Counties Manukau East Police apprehended two youths after a vehicle stolen from Highland Park was spotted by officers in Howick this morning.
The police Eagle helicopter assisted in the apprehension after the vehicle failed to stop for police and road spikes were deployed to bring the situation to a safe conclusion, Inspector Chris Barry, Area Prevention Manager for Counties Manukau East Police, told the Times.
A 15-year-old has been arrested and will appear in the Manukau Youth Court. A 14-year-old is being dealt with by Counties Manukau East Police Youth Aid Services.
Earlier the same morning Counties Manukau East Police recovered a stolen vehicle that was spotted at a local petrol station.
“Identifying features of the car didn’t match and further examination revealed the true identity of the car which had undergone significant modifications to conceal the fact it had been stolen,” Inspector Barry said.
Enquiries are continuing to identify the offenders responsible for the theft of the vehicle.
During the early hours of Monday (September 9), Counties Manukau East Police spotted another car at a local fast food outlet which turned out to be stolen.
Police followed the car and apprehended the two occupants at a residential address.
A 36-year-old female is appearing at the Manukau District Court charged with unlawful taking of a motor vehicle and a 30-year-old male is appearing on a charge of unlawfully getting into a vehicle.
On Monday afternoon, the owner of a car parked outside a Howick gym saw a group of young males breaking into his car.
The males ran off followed by the car owner who immediately phoned police on 111.
Although the owner lost sight of the offenders, police arrived and located one of the suspects and took him into custody.
He has been referred to Counties Manukau East Police Youth Aid Services.
“Police greatly appreciate the assistance of the public in apprehending vehicle crime and burglary offenders and are asking the community to be vigilant and phone 111 immediately if they observe suspicious activity,” Inspector Barry said.
He emphasised that many vehicle-related crimes could be prevented if people removed all valuables including wallets and any electronic accessories and locked their cars securely.
“Pre-2005 cars that don’t have an ignition immobiliser should be secured using a steering wheel lock to reduce the risk of it being stolen,” he said.
“These can be purchased at automotive retailers for much less than the cost of an insurance excess or replacing the vehicle’s ignition.”
Meanwhile, Counties Manukau East Police have received several reports of vehicle break-ins around the Howick Village area over recent months.
Police are currently liaising with the council around whether further measures could be taken to reduce vehicle crime in the area, such as installing CCTV cameras.
In general, police find that shopping areas and town centres are often targets for vehicle crime.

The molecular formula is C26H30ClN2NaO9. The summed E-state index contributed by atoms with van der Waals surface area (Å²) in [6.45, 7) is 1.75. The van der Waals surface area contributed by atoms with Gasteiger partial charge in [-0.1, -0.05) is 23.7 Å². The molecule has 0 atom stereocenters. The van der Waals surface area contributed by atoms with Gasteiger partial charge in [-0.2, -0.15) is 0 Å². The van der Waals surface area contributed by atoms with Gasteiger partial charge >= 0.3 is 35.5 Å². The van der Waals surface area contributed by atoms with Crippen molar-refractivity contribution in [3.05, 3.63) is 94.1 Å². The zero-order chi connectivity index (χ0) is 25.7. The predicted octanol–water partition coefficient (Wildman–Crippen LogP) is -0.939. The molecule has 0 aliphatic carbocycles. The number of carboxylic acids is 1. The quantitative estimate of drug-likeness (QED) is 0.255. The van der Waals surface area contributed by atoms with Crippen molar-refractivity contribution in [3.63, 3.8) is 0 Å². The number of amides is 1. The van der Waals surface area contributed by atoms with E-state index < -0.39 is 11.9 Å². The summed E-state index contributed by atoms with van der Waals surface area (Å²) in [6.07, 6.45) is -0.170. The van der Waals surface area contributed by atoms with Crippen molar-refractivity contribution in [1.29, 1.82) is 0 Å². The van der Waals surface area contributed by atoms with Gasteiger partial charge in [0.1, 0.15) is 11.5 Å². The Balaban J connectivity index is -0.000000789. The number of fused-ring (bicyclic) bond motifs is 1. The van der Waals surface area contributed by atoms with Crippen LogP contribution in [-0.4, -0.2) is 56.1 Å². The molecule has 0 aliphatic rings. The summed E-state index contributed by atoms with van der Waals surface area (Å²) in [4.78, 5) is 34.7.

“These crimes are opportunistic in nature and can be prevented by vehicle owners taking simple precautionary measures,” Inspector Barry said.
“Always ensure your vehicle is locked and secure and never leave valuables in your vehicle.
“While these steps seem straightforward, unfortunately police are finding most of these cases could have been prevented and vehicles that were broken into contained valuables that were stolen by the offender.
“We also encourage the community to be vigilant and report any suspicious activity to police at the time by phoning 111 so we can respond as soon as possible.”
Inspector Barry also offered comment following an apparent incident at Muzza’s Pies on Howick Village main street yesterday afternoon. The owners told the Times two teens with faces covered stole pies and drinks before running off while the owners were near the counter. On Monday a person attempted to steal the charity box there but dropped it on their way out. They had not called police.
“Police urge anyone who is the victim of a crime or who witnesses offending taking place to report it to police immediately by phoning 111,” Inspector Barry said.
“We also ask anyone who witnesses suspicious activity to contact police immediately. Police are happy to visit store owners who are victims of crime to provide prevention advice and tips around how they can reduce their risk of being targeted by offenders.
“In general, we also encourage store owners to consider preventative measures such as CCTV cameras.
“Any store owners who have concerns are asked to contact their local police station. If store owners would prefer to speak to an officer in another language, we have a range of Ethnic liaison officers who are fluent in a number of different languages and are available to provide assistance.”
Information regarding vehicle-related offending or people receiving or offering to sell stolen property should be reported to their local Police Station. Alternatively information can be reported anonymously on Crimestoppers 0800 555-111.